The Basic FTP Commands – Cheat Sheet

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FTP logo

The FTP (File Transfer Protocol) utility program is commonly used for copying files to and from other computers. These computers may be at the same site or at different sites thousands of miles apart. FTP is a general protocol that works on UNIX systems as well as a variety of other (non-UNIX) systems.

Most operating systems and communication programs now include some form of an FTP utility program, but the commands differ slightly between them. Most computers today include a windows-based type FTP program that is more PC-oriented and does not require full knowledge of these commands. You can also perform FTP through a browser. For example, bring up Internet Explorer and type in

ftp://yourLoginName@IPaddress

instead of a normal web page URL.

Getting Started

To connect your local machine to the remote machine, type

ftp machinename

where machinename is the full machine name of the remote machine, e.g., schoolname.cs.library.edu. If the name of the machine is unknown, you may type

ftp machinennumber

where machinennumber is the net address of the remote machine, e.g., 129.82.45.181. In either case, this command is similar to logging onto the remote machine. If the remote machine has been reached successfully, FTP responds by asking for a loginname and password.

When you enter your own loginname and password for the remote machine, it returns the prompt

ftp>

and permits you access to your own home directory on the remote machine. You should be able to move around in your own directory and to copy files to and from your local machine using the FTP interface commands given on the following page.

Common FTP Commands

? to request help or information about the FTP commands
ascii to set the mode of file transfer to ASCII
(this is the default and transmits seven bits per character)
binary to set the mode of file transfer to binary
(the binary mode transmits all eight bits per byte and thus provides less chance of a transmission error and must be used to transmit files other than ASCII files)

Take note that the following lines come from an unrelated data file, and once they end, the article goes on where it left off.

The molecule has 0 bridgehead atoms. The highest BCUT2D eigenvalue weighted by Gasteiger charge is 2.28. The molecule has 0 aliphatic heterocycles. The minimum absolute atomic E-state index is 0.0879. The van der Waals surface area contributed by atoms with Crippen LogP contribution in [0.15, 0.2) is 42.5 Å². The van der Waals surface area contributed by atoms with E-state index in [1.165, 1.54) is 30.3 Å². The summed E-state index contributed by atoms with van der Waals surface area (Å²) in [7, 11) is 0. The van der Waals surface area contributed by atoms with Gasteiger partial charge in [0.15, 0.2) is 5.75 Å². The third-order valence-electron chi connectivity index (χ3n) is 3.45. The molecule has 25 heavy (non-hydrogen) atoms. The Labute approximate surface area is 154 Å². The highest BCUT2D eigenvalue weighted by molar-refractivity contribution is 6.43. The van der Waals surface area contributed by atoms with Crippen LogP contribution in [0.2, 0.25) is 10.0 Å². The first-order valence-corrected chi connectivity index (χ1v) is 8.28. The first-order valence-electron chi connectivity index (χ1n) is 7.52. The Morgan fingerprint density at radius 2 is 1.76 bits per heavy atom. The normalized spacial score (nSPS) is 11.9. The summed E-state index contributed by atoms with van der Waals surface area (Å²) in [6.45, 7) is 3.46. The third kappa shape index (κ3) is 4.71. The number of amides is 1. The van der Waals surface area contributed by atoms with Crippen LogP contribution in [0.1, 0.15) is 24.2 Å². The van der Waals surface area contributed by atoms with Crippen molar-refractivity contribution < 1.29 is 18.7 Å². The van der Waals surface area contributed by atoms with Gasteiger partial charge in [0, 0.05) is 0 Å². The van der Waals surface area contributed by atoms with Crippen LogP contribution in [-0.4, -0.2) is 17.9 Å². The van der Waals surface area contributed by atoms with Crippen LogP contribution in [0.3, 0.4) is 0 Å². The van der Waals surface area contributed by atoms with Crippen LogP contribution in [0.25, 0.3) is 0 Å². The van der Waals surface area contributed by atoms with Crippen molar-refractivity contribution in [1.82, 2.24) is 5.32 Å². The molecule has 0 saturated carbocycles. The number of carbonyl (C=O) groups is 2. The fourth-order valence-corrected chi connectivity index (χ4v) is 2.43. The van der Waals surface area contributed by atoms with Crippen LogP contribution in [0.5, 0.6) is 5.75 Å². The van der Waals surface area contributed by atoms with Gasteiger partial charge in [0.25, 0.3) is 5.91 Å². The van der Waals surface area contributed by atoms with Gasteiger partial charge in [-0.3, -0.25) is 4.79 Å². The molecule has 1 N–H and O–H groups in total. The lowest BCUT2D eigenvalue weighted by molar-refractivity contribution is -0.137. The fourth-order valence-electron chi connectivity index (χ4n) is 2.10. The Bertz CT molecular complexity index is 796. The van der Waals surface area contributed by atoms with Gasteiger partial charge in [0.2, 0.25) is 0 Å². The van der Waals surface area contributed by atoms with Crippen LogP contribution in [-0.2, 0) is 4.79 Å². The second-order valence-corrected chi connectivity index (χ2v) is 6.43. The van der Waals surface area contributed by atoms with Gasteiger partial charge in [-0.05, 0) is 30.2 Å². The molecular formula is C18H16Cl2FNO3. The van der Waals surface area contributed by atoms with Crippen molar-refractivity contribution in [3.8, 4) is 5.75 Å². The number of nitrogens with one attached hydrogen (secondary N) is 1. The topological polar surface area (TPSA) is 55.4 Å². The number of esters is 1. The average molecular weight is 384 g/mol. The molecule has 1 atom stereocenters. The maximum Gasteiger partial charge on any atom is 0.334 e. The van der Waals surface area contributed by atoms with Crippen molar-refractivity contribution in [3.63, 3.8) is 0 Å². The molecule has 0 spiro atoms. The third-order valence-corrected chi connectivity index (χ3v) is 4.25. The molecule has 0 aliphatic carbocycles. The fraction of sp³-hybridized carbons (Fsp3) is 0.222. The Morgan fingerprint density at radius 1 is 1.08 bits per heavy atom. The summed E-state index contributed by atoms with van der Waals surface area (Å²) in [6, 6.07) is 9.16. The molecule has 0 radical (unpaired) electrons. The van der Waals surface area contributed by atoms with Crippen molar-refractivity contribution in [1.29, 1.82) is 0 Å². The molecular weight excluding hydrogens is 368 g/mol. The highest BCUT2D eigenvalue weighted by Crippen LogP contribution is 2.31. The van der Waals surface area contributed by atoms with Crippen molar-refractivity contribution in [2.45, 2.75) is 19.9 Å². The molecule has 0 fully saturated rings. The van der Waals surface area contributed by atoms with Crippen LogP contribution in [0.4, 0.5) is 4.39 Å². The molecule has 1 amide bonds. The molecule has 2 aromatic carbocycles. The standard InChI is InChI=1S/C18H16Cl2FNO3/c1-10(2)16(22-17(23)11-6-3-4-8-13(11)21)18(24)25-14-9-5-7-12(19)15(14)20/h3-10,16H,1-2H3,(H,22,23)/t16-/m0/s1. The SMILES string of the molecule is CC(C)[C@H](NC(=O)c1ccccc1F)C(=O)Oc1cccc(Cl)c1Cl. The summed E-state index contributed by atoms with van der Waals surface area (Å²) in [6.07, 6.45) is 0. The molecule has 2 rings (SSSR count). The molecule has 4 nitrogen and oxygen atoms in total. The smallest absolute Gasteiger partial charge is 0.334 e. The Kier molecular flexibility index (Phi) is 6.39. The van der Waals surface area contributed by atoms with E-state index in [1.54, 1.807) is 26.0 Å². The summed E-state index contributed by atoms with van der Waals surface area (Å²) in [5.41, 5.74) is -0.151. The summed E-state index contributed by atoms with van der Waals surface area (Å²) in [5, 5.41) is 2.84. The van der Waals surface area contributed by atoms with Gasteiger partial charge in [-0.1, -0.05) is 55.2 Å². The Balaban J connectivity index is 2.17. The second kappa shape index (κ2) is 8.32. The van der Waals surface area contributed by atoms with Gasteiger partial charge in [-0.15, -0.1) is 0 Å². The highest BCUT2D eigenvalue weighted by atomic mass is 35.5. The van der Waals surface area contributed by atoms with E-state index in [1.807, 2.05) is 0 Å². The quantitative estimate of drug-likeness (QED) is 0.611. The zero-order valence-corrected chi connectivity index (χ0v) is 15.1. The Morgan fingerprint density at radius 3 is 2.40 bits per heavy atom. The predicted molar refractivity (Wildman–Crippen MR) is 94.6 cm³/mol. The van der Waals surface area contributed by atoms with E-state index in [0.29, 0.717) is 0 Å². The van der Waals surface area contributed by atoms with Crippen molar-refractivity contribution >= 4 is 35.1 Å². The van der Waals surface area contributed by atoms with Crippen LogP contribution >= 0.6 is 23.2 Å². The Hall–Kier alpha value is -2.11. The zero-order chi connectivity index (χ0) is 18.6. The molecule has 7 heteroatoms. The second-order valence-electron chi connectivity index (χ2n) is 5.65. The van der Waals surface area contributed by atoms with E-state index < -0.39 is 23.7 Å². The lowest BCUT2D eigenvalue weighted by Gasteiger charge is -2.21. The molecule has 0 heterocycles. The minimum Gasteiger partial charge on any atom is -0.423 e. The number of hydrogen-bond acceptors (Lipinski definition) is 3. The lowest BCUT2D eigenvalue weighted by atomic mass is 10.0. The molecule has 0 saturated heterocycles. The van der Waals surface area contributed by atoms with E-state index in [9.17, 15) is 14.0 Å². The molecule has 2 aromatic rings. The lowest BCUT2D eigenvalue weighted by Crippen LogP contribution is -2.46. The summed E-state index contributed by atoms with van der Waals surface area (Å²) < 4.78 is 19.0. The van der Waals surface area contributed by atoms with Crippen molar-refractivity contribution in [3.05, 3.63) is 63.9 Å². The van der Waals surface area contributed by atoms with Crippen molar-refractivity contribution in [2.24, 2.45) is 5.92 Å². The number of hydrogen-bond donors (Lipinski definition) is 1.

bye to exit the FTP environment (same as quit)
cd to change directory on the remote machine
close to terminate a connection with another computer

close Brubeck

closes the current FTP connection with brubeck,
but still leaves you within the FTP environment.

delete to delete (remove) a file in the current remote directory (same as rm in UNIX)
get to copy one file from the remote machine to the local machine

get ABC DEF:

copies file ABC in the current remote directory to (or on top of) a file named DEF in your current local directory.

get ABC:

copies file ABC in the current remote directory to (or on top of) a file with the same name, ABC, in your current local directory.

help to request a list of all available FTP commands
lcd to change directory on your local machine (same as UNIX cd)
ls to list the names of the files in the current remote directory
mkdir to make a new directory within the current remote directory
mget to copy multiple files from the remote machine to the local machine;
you are prompted for a y/n answer before transferring each file

mget *

copies all the files in the current remote directory to your current local directory, using the same filenames. Notice the use of the wild card character, *.

mput to copy multiple files from the local machine to the remote machine;
you are prompted for a y/n answer before transferring each file
open to open a connection with another computer

open Brubeck

opens a new FTP connection with brubeck;
you must enter a username and password for a brubeck account
(unless it is to be an anonymous connection).

put to copy one file from the local machine to the remote machine
pwd to find out the pathname of the current directory on the remote machine
quit to exit the FTP environment (same as bye)
rmdir to to remove (delete) a directory in the current remote directory


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